Japan Update: Tokyo Soil Would Be Qualified as “Radioactive Waste” In the US — Fukushima Reactor with Fatally High Radiation Levels, Hardly Any Water To Cool It

For those who are still in denial, put your reality lenses on: Fukushima is the biggest man-made disaster in history, and it is still impossible to assess its impact, although my opinion is that it will take decades, if not more, for us to fully grasp it.

I have friends in Japan who are in denial, and friends who have been relocated by the European/American employers, and who are still in denial. One of them is actually back to Tokyo for two weeks for holidays and laughs at me every time I tell him about the situation in Japan.

Tokyo is a city that I love — and also many parts of Japan, which I have travelled extensively.

I have crossed Japan from both business and leisure trips since the disaster at Fukushima.

All these make me very sad, but more than sadness, it's infuriating (though 100% expected) that the governments will do everything in their power to hide the truth. We just have to count only on our own judgement and on the Internet to keep the truth available.

From the Washington Post (via AP):
TOKYO — One of Japan’s crippled nuclear reactors still has fatally high radiation levels and hardly any water to cool it, according to an internal examination Tuesday that renews doubts about the plant’s stability. 
A tool equipped with a tiny video camera, a thermometer, a dosimeter and a water gauge was used to assess damage inside the No. 2 reactor’s containment chamber for the second time since the tsunami swept into the Fukushima Dai-ichi plant a year ago. The probe done in January failed to find the water surface and provided only images showing steam, unidentified parts and rusty metal surfaces scarred by exposure to radiation, heat and humidity. 
The data collected from the probes showed the damage from the disaster was so severe, the plant operator will have to develop special equipment and technology to tolerate the harsh environment and decommission the plant, a process expected to last decades
Tuesday’s examination with an industrial endoscope detected radiation levels up to 10 times the fatal dose inside the chamber. Plant officials previously said more than half of melted fuel has breached the core and dropped to the floor of the primary containment vessel, some of it splashing against the wall or the floor. 
Particles from melted fuel have probably sent radiation levels up to dangerously high 70 sieverts per hour inside the container, said Junichi Matsumoto, spokesman for Tokyo Electric Power Co. 
Note: 7-8 sieverts are considered fatal doses. Few instruments are capable of measuring more than 10 sieverts.

From Wikipedia:
Maximum acceptable dose for the public from any man made facility: 0.001 Sv/year
Criterion for relocation after Chernobyl disaster: 0.35 Sv/lifetime

“It’s extremely high,” he said, adding that an endoscope would last only 14 hours in that condition. “We have to develop equipment that can tolerate high radiation” when locating and removing melted fuel during the decommissioning. 
The probe also found the containment vessel — a beaker-shaped container enclosing the core — had cooling water up to only 60 centimeters (2 feet) from the bottom, far below the 10 meters (yards) estimated when the government declared the plant stable in December.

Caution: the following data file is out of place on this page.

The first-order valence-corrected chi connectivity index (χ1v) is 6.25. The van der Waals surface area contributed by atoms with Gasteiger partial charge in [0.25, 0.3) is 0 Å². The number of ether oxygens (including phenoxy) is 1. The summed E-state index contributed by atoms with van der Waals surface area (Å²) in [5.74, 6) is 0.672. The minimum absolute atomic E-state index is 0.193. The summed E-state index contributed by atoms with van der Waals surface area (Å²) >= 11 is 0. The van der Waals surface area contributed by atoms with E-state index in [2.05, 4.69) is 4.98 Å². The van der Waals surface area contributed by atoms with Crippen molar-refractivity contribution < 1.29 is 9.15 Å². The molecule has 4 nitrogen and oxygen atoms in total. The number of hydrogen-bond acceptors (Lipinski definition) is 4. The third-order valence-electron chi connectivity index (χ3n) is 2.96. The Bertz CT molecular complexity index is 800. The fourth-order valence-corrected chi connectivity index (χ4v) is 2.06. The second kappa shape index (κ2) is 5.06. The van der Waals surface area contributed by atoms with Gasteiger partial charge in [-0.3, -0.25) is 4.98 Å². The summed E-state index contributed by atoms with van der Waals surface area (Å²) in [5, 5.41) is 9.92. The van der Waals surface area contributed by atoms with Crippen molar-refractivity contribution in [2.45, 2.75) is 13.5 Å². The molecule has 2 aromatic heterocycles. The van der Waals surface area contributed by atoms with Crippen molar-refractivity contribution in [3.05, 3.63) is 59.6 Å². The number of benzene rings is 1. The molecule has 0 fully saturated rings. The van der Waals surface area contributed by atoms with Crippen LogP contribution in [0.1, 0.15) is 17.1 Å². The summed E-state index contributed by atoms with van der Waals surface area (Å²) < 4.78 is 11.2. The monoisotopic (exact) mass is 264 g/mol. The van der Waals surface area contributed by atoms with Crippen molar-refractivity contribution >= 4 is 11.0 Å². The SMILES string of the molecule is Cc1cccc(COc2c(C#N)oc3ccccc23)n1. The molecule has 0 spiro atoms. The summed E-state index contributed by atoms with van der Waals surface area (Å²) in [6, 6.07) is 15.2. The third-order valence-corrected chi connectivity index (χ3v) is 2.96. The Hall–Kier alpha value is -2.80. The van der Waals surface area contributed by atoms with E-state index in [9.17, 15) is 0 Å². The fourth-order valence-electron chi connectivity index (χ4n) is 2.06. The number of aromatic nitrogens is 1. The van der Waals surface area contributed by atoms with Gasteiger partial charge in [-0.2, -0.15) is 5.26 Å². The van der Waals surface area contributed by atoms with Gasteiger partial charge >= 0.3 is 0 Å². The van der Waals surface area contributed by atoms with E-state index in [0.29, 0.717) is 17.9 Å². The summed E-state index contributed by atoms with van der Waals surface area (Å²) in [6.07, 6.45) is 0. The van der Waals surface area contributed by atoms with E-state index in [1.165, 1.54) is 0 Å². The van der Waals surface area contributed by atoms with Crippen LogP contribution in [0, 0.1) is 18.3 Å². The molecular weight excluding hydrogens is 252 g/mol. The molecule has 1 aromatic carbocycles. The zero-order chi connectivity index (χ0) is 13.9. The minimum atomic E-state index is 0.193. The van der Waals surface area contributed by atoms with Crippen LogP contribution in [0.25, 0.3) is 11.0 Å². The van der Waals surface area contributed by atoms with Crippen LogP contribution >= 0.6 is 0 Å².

Three Dai-ichi reactors had meltdowns, but the No. 2 reactor is the only one that has been examined because radiation levels inside the reactor building are relatively low and its container is designed with a convenient slot to send in the endoscope. 
The exact conditions of the other two reactors, where hydrogen explosions damaged their buildings, are still unknown. Simulations have indicated that more fuel inside No. 1 has breached the core than the other two, but radiation at No. 3 remains the highest. 
The high radiation levels inside the No. 2 reactor’s chamber mean it’s inaccessible to the workers, but parts of the reactor building are accessible for a few minutes at a time — with the workers wearing full protection. 
[...] During a recent visit by a group of journalists including The Associated Press, the head of the plant said it remains vulnerable to strong aftershocks and tsunami and containing contaminated water and radiation is a challenge. Radioactive water had leaked into the ocean several times already. 
Workers found the fresh leak of 120 tons from a water treatment unit this week from one of its hoses, with estimated 80 liters (20 gallons) escaping into the ocean, Matsumoto said. Officials are still investigating its impact. [...]
Via WashingtonsBlog (via ZeroHedge):
Nuclear engineer Arnie Gundersen took 5 random soil samples in Tokyo recently, and found that all 5 were so radioactive that they would be considered radioactive waste in the United States, which would have to be specially disposed of at a facility in Texas:
Tokyo Soil Samples Would Be Considered Nuclear Waste In The US from Fairewinds Energy Education.
On YouTube (please click on CC to get the English subtitles). This report is one of the most troubling and scary ones, exposing the levels of radiations, the actions of Tepco and the J-Gov to hide the truth and prevent people from talking to the press. There's even a high-respected Japanese doctor, saying on behalf of the government, that if you keep smiling, you won't be hit by radiation.

Another similar report, on France24 in English this time: 

No comments: